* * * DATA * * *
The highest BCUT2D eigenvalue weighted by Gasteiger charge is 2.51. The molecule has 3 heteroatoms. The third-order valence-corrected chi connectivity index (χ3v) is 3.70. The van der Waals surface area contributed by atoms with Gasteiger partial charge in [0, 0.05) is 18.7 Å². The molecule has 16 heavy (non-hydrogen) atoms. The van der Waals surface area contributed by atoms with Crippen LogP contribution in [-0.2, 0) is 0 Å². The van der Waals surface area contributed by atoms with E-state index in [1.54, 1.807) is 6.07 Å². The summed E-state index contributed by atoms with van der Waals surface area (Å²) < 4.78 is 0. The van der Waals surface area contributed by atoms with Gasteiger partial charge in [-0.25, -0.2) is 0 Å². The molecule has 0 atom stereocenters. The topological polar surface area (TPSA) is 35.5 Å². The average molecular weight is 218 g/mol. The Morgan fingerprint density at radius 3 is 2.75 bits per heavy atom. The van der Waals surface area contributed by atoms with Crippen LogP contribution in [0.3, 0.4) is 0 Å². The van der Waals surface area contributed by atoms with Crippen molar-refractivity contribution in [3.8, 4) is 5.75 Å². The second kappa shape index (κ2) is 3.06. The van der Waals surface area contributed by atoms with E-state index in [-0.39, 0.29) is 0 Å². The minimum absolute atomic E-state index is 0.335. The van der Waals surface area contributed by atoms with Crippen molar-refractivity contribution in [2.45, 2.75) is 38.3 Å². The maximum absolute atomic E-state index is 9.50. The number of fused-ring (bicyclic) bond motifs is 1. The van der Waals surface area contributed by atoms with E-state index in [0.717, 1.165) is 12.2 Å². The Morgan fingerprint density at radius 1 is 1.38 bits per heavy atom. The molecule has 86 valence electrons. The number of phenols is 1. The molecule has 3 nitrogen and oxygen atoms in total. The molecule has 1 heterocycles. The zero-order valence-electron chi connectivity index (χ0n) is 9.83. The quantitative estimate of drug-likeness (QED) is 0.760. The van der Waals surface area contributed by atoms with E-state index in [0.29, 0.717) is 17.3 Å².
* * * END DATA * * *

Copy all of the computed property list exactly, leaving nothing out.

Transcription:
The highest BCUT2D eigenvalue weighted by Gasteiger charge is 2.51. The molecule has 3 heteroatoms. The third-order valence-corrected chi connectivity index (χ3v) is 3.70. The van der Waals surface area contributed by atoms with Gasteiger partial charge in [0, 0.05) is 18.7 Å². The molecule has 16 heavy (non-hydrogen) atoms. The van der Waals surface area contributed by atoms with Crippen LogP contribution in [-0.2, 0) is 0 Å². The van der Waals surface area contributed by atoms with E-state index in [1.54, 1.807) is 6.07 Å². The summed E-state index contributed by atoms with van der Waals surface area (Å²) < 4.78 is 0. The van der Waals surface area contributed by atoms with Gasteiger partial charge in [-0.25, -0.2) is 0 Å². The molecule has 0 atom stereocenters. The topological polar surface area (TPSA) is 35.5 Å². The average molecular weight is 218 g/mol. The Morgan fingerprint density at radius 3 is 2.75 bits per heavy atom. The van der Waals surface area contributed by atoms with Crippen LogP contribution in [0.3, 0.4) is 0 Å². The van der Waals surface area contributed by atoms with Crippen molar-refractivity contribution in [3.8, 4) is 5.75 Å². The second kappa shape index (κ2) is 3.06. The van der Waals surface area contributed by atoms with E-state index in [-0.39, 0.29) is 0 Å². The minimum absolute atomic E-state index is 0.335. The van der Waals surface area contributed by atoms with Crippen molar-refractivity contribution in [2.45, 2.75) is 38.3 Å². The maximum absolute atomic E-state index is 9.50. The number of fused-ring (bicyclic) bond motifs is 1. The van der Waals surface area contributed by atoms with E-state index in [0.717, 1.165) is 12.2 Å². The Morgan fingerprint density at radius 1 is 1.38 bits per heavy atom. The molecule has 86 valence electrons. The number of phenols is 1. The molecule has 3 nitrogen and oxygen atoms in total. The molecule has 1 heterocycles. The zero-order valence-electron chi connectivity index (χ0n) is 9.83. The quantitative estimate of drug-likeness (QED) is 0.760. The van der Waals surface area contributed by atoms with E-state index in [0.29, 0.717) is 17.3 Å².